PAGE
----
This application is a continuation-in-part of U.S. patent application Ser. No. 10/346,909, filed Jan. 17, 2003, now abandoned and entitled TWO-CYCLE ENGINE WITH EXHAUST TEMPERATURE-CONTROLLED IGNITION TIMING.
This invention relates generally to two-stroke engines and, more specifically, to fuel injection control systems for two-stroke engines.
Two-stroke engines provide the benefit of high power-output-to-weight ratios as compared to a four-stroke engine. This benefit results from the simplicity of operation of the two-stroke engine whereby exhaust of combustion gases from the cylinder and intake of fuel and air are executed simultaneously, such that each downward stroke of the piston is a power stroke. However, combining intake and exhaust in a single stroke creates the possibility that fuel will escape with the exhaust gases. This disadvantage has been reduced in part by injecting fuel directly into the cylinder of the engine. An engine control unit (ECU) typically controls the injection of fuel into the cylinder in order to avoid loss of fuel and to promote efficient combustion.
In a typical system, the ECU varies the amount of fuel injected based on such parameters as the throttle position or crankshaft velocity. However, these parameters do not provide a complete picture of the operating state of the engine as it affects fuel injection. Accordingly, such systems fail to capture improvements in fuel efficiency and emissions reduction that are available.
In view of the foregoing it would be an advancement in the art to more accurately measure the state of the engine insofar as it affects fuel injection and to use such measurements to tune fuel injection to improve fuel efficiency and reduce emissions.
The present invention provides a two-stroke engine that improves performance by controlling fuel injection in correspondence with changing exhaust temperature in addition to crankshaft velocity and throttle position. A basic two-stroke engine includes a cylinder having exhaust and intake ports. A throttle controls intake of air, or of an air/fuel mixture into the cylinder for combustion. A piston moves within the cylinder and is coupled to a crankshaft, which is rotated thereby. In one embodiment of the present invention, a temperature sensor is in thermal contact with exhaust gases. The output of the thermal sensor is received by an engine control unit (ECU). The ECU likewise measures such parameters as throttle position, crankshaft position, and crankshaft angular velocity.
A fuel injector is in fluid communication with the intake port and injects fuel into the cylinder. The ECU controls operation of the fuel injector based at least in part on the output of the temperature sensor. In one embodiment, the ECU stores a plurality of maps each corresponding to a range of possible temperatures of the exhaust gas. The maps may relate a parameter for controlling the fuel injector to such factors as crankshaft velocity and throttle position. The ECU selects a parameter from the map corresponding to the temperature sensed by the temperature sensor. In the illustrated embodiments, the fuel injection parameter may be the size of the charge of fuel injected into the cylinder or the timing of injection of fuel into the cylinder with respect to crankshaft or piston position. In some embodiments, both fuel injection size and injection timing are adjusted in accordance with temperature.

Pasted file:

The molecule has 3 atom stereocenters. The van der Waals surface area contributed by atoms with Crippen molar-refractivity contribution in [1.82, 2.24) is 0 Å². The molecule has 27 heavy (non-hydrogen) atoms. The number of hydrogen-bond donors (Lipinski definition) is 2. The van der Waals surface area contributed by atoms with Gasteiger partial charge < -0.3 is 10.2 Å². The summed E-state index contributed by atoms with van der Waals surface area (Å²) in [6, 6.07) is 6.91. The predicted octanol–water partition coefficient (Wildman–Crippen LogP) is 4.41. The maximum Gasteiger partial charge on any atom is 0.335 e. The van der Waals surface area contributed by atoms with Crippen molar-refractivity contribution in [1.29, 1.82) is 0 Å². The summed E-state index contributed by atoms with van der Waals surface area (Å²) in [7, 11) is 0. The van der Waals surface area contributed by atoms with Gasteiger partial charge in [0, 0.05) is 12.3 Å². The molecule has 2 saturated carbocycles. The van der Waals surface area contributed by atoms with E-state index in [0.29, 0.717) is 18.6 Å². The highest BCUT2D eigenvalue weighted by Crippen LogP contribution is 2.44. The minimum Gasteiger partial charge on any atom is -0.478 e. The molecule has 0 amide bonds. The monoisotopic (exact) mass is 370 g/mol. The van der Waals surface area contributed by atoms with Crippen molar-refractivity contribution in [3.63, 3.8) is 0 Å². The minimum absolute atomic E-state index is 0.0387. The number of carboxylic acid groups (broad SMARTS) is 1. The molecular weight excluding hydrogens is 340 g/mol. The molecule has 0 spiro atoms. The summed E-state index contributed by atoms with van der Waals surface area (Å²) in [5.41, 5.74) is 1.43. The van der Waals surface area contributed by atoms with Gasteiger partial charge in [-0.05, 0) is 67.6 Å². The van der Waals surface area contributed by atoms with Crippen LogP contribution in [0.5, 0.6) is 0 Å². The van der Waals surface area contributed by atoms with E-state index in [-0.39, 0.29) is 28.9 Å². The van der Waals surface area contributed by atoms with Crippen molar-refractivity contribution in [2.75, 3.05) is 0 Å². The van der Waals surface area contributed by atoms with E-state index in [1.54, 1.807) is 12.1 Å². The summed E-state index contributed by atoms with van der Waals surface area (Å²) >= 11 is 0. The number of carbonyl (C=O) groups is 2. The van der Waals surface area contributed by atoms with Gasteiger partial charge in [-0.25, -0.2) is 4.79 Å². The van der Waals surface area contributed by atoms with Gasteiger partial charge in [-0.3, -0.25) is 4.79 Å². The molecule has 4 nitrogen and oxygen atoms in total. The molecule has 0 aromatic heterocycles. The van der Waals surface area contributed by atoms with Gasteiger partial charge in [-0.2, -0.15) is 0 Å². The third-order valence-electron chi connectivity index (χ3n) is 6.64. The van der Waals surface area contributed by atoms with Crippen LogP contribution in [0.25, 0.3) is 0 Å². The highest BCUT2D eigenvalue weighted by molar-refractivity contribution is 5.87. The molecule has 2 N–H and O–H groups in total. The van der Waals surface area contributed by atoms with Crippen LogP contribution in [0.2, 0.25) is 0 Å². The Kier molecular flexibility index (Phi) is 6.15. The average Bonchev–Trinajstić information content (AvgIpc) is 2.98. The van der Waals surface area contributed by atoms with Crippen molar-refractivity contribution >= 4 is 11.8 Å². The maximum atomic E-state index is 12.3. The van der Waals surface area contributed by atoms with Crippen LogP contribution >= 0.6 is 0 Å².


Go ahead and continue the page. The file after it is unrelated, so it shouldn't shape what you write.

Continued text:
Preferred and alternative embodiments of the present invention are described in detail below with reference to the following drawings.
Electrical components of the engine 10 may include an ignition device 32, such as a spark plug, located at the top of the cylinder 12. The ignition device 32 is coupled to an ignition system 34 that supplies the ignition device 32 with sufficient power to ignite fuel within the cylinder 12. An engine control unit (ECU) 36 may be electrically connected to the ignition system 34 and control such parameters as the timing of activation of the ignition device 32.
Sensors may be coupled to various members of the engine 10 and supply information to the ECU 36. A temperature sensor 38 is positioned in or near an exhaust pipe 40 coupled to the exhaust port 22 to detect the temperature of exhaust gasses. A crankshaft motion sensor 42 may engage the crankshaft 18 and detect the angular velocity and position of the crankshaft 18. The crankshaft motion sensor 42 may be embodied as a single sensor or two separate sensors each measuring one of angular velocity and position. A throttle sensor 44 may measure the position of the throttle 28.
Fuel may be supplied to the cylinder 12 for combustion in a number of ways. In the illustrated embodiment, the fuel is introduced by a fuel injector 46 positioned within the cylinder intake tube 48. Alternatively, the fuel injector 46 may be positioned within the crankcase intake tube 50 on either side of the throttle 28. The fuel injector 46 receives fuel from a fuel source and is controlled by the ECU 36. The fuel injector 46 may be a valve, which opens to permit pressurized fuel to pass therethrough. Alternatively, the fuel injector 46 may be a pump, or like device, supplying the force to propel fuel into the cylinder 12.
The present invention provides an improved method for injecting fuel into the cylinder 12. In one embodiment, the ECU 36 varies the function of the fuel injector 44 based on the temperature of exhaust gasses as measured by the temperature sensor 38. The ECU may vary two parameters based on temperature, namely, the amount of fuel injected into the cylinder 12 and the timing of the injection relative to the position of the piston within the cylinder.
Experiments conducted by the inventors have indicated that low emissions and smooth engine performance are possible at normal operating conditions with a lean fuel-air mixture in the cylinder 12. In contrast, at lower operating temperatures a richer fuel-air mixture may enable the engine to accelerate without hesitation. The amount of fuel entering the cylinder 12 may be varied by controlling one or more of the amount of time the fuel injector 46 remains open, how much the fuel injector 46 is opened, or the pressure of the fuel passing through the fuel injector.